Look at Aldrin’s quarter-century-old remarks against a few recent developments:
• Three entrepreneurial titans have entered the commercial space ring big-time. Elon Musk’s Space X has sent dozens of satellites into orbit, including a nest of 60 internet satellites. Along with Virgin Galactic (Richard Branson) and Blue Origin (Jeff Bezos), the trio will be
among those leading the way in commercial spaceflights for private citizens, while Blue Origin is also squarely focused on the South Pole of the Moon.
• In January, China landed its Chang’e 4 lander near the lunar South Pole – the first soft landing ever on the far side. Last year, it was verified that between 10,000 and one million gallons of water lie at the South Pole; difficult to extract, but it’s there.
• Earlier this year, NASA reported great success at exploring unexpected asteroid environments from OSIRIS-REx, the probe that landed on the asteroid Bennu; and Hayabasa 2, a Japanese probe.
• Our anticipation for a Mars mission is on overdrive, with shows like NatGeo Channel’s Mars, the movie The Martian, Stephan Petranek’s book of the same name, the passionate advocacy of Neil deGrasse Tyson’s Cosmos reboot, the curriculum at U.S. Space Camp, and considerable technological work at NASA and private contractors pointing in one direction: we’re going.
• No less than 20 nations now have a space program. In 1969, there were just three nations – the U.S., USSR, and China.
• For the first time in 20 years, money is being poured into NASA and commercial space interests rather than draining from it.
Like his fellow astronauts, Aldrin was chagrined when NASA ended the moon exploration program in 1972, following Eugene Cernan’s final walk on Apollo 17. Their anxiety and concern was evident in 1993, when our space program was at a low point. Apollo 17 commander Gene Cernan, the last man to walk on the moon (and who died in 2017), put it succinctly: “I think I will remain the last man to have left his footprints on the moon for probably another generation, and that’s a sad commentary.”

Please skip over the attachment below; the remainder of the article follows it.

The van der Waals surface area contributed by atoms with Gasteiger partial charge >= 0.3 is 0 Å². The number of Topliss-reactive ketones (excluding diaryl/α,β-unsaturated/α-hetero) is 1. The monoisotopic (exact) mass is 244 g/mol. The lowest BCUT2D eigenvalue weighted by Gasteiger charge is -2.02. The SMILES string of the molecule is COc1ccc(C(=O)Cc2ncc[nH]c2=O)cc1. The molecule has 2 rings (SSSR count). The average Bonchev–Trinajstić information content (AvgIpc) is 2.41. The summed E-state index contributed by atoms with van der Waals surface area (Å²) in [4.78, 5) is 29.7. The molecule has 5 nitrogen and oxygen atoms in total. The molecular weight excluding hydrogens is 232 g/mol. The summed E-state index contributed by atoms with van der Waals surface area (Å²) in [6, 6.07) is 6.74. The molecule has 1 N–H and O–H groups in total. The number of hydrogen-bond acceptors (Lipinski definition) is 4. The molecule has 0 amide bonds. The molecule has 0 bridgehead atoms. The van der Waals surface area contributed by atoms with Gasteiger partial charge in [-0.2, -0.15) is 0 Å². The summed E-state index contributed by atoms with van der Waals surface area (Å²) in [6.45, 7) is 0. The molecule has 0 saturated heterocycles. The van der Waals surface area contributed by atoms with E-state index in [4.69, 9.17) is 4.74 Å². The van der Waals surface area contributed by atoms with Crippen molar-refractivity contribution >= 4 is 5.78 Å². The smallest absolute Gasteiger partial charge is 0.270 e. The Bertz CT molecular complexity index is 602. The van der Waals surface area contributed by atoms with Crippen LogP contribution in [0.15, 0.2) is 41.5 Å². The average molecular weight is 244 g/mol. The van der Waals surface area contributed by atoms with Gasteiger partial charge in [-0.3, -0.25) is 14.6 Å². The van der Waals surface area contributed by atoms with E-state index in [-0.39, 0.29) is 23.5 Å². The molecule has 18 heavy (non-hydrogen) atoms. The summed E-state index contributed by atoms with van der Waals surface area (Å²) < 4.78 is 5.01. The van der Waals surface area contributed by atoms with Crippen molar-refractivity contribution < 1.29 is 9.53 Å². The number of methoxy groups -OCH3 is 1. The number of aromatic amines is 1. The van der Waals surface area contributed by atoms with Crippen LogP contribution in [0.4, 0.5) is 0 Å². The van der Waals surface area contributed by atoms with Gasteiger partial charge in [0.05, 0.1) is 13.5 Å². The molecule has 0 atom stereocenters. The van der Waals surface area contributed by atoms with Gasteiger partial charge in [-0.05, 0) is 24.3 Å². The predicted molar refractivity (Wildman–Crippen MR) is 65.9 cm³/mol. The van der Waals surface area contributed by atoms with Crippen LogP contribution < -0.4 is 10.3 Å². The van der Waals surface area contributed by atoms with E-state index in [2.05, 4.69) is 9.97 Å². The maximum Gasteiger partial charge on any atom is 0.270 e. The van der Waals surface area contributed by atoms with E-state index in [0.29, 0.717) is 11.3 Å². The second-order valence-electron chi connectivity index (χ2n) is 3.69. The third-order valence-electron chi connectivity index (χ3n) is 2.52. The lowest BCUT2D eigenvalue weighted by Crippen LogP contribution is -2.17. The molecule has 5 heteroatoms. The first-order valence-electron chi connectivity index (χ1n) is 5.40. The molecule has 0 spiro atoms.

Make that two generations – and counting.
Further, we’d lost Challenger six years prior, our nation was in a recession, the Cold War (and reason for having a space program) was over, incoming President Clinton promised to cut NASA funds, and our focus was on two new objects in near-earth orbit – the International Space Station and Hubble Telescope, which unlocked the observable universe to us.
A few of their concerns and predictions:
Aldrin: “For a better future, we must relinquish present greed for future greatness. To do that, you first have to have a strategic plan, which we don’t.” (Now, happily, we do).
Apollo 11’s Michael Collins: “Some day in the future, going into space will be extremely important and will definitely change the face of the Earth.”
Apollo 14’s Alan Shepard, also the first American in space in 1961: “Basic research is too abstract for the American public. It’s difficult to specify gain because one thing generates another, but by and large we all benefit from space research. But only the excitement of exploration will turn on the average individual.”
Apollo 12 commander Pete Conrad, the third man to walk on the Moon: “You have to show the public that they are getting some return on their investment. The space program and programs like it are creative programs because they create not only new technology, which also creates new materials, devices, and industries… The space program is like drilling for oil. You might hit a number of dry holes but when you’ve hit, you’ve got a gusher.”
Conrad, who died in 1999, worked passionately toward deeper-space missions. He flew twice on Gemini, commanded Apollo 12, and was our first Skylab commander. He was working on commercial manned launch vehicles at the time of his death, and rumored to be en route to Earth orbit as the second “legacy” astronaut NASA would send for a “thank you” ride (John Glenn being the first, in 1998).
Conrad’s commitment to developing space program technology was fierce, and also pointed to the greatest benefit the program has given us – innovations and tech breakthroughs (see story on page 76), medical and Earth science, and materials development and engineering design. We will see how far we’ve come when we start extruding materials from the moon, asteroids, and Mars to sustain habitation and to refuel missions – beginning with how we treat those native environments.